You say that he made PEKING OPERA BLUES, THE BLADE and not much else? You're welcome to your point of view, but you're ignoring a huge number of his films. SHANGHAI BLUES is enormously inventive and is practically a blueprint for PEKING OPERA BLUES with a great performance at its heart. DANGEROUS ENCOUNTER: FIRST KIND still holds up as first class cinematic anarchy, and the kind of action choreography he began developing with THE BLADE and TIME AND TIDE is completely unique and instantly recognizable. ONCE UPON A TIME IN CHINA, GREEN SNAKE, ZU: WARRIORS FROM THE MAGIC MOUNTAIN and SWORDSMAN 2 are deeply imagined, ground-breaking fantasy and historical films that I don't think are easily dismissed and let's not forget the sheer pleasures of THE CHINESE FEAST, A BETTER TOMORROW 3 and WE'RE GOING TO EAT YOU - three inconsistent movies that contain in places more charm than an army of bunny rabbits.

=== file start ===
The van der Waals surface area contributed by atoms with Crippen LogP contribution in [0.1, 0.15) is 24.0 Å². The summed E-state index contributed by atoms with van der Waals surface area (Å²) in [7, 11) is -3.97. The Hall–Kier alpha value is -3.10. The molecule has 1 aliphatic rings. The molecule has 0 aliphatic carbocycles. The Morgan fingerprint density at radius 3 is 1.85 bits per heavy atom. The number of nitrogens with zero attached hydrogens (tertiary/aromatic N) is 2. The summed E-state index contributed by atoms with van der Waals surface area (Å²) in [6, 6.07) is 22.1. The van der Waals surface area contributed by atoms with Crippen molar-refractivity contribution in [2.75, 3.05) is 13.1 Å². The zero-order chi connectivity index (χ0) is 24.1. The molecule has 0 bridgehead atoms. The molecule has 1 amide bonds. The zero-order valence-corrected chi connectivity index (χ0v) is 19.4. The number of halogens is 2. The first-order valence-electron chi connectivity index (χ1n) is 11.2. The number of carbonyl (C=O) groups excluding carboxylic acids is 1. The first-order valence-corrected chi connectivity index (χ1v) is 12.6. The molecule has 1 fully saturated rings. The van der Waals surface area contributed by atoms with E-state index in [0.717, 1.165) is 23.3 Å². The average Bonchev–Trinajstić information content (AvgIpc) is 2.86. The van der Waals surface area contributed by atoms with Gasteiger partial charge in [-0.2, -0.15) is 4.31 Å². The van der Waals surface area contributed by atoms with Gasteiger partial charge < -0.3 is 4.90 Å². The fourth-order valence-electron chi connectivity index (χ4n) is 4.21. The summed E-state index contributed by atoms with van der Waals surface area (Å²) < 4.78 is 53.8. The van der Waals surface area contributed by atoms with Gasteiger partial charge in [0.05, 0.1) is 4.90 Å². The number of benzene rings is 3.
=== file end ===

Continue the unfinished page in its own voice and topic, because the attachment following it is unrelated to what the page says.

True, in recent years his career has fallen into the doldrums - in fact, he seems to be wandering in the desert of lameness since around 2000 - but it would be a mistake to dismiss 15 years of ground-breaking innovation out of hand. Both Miike and Hark are terrific directors and that's an objective statement of fact. You can argue with it all you want, and they may not be to your taste, but they're both in the top tier whether you like it or not. I wish to god that the world bent to my personal taste so that Zhang Yimou would be forgotten soon, or we could all agree that John Ford is gruesomely overrated, but no matter how much I wish it was so there are just some things that are fact.

zen99July 1, 2008 10:33 PM